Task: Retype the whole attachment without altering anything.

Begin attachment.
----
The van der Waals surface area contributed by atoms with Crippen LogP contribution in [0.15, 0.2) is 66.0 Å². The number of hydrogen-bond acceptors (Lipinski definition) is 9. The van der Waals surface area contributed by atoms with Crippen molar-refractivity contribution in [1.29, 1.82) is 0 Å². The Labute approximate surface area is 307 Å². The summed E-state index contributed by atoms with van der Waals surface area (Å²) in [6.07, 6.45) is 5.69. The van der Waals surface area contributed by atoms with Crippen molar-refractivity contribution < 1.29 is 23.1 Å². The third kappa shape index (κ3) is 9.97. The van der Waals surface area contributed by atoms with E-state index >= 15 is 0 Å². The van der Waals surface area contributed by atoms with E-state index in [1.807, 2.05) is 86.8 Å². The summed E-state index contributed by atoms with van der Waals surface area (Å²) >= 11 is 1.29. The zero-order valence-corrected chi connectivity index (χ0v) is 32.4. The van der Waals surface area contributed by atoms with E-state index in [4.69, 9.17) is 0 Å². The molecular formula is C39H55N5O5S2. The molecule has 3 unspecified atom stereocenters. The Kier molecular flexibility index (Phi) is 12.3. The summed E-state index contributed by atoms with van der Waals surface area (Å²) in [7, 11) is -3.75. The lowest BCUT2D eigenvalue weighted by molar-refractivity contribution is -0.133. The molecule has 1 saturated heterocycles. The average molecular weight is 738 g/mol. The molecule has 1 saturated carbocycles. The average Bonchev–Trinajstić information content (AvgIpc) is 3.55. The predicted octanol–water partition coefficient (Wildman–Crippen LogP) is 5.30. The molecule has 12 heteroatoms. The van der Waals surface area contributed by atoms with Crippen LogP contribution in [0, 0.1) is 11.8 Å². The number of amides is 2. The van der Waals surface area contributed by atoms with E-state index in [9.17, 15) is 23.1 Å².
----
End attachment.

The van der Waals surface area contributed by atoms with Crippen LogP contribution in [0.15, 0.2) is 66.0 Å². The number of hydrogen-bond acceptors (Lipinski definition) is 9. The van der Waals surface area contributed by atoms with Crippen molar-refractivity contribution in [1.29, 1.82) is 0 Å². The Labute approximate surface area is 307 Å². The summed E-state index contributed by atoms with van der Waals surface area (Å²) in [6.07, 6.45) is 5.69. The van der Waals surface area contributed by atoms with Crippen molar-refractivity contribution < 1.29 is 23.1 Å². The third kappa shape index (κ3) is 9.97. The van der Waals surface area contributed by atoms with E-state index >= 15 is 0 Å². The van der Waals surface area contributed by atoms with E-state index in [1.807, 2.05) is 86.8 Å². The summed E-state index contributed by atoms with van der Waals surface area (Å²) >= 11 is 1.29. The zero-order valence-corrected chi connectivity index (χ0v) is 32.4. The van der Waals surface area contributed by atoms with E-state index in [4.69, 9.17) is 0 Å². The molecular formula is C39H55N5O5S2. The molecule has 3 unspecified atom stereocenters. The Kier molecular flexibility index (Phi) is 12.3. The summed E-state index contributed by atoms with van der Waals surface area (Å²) in [7, 11) is -3.75. The lowest BCUT2D eigenvalue weighted by molar-refractivity contribution is -0.133. The molecule has 1 saturated heterocycles. The average molecular weight is 738 g/mol. The molecule has 1 saturated carbocycles. The average Bonchev–Trinajstić information content (AvgIpc) is 3.55. The predicted octanol–water partition coefficient (Wildman–Crippen LogP) is 5.30. The molecule has 12 heteroatoms. The van der Waals surface area contributed by atoms with Crippen LogP contribution in [0, 0.1) is 11.8 Å². The number of amides is 2. The van der Waals surface area contributed by atoms with E-state index in [9.17, 15) is 23.1 Å².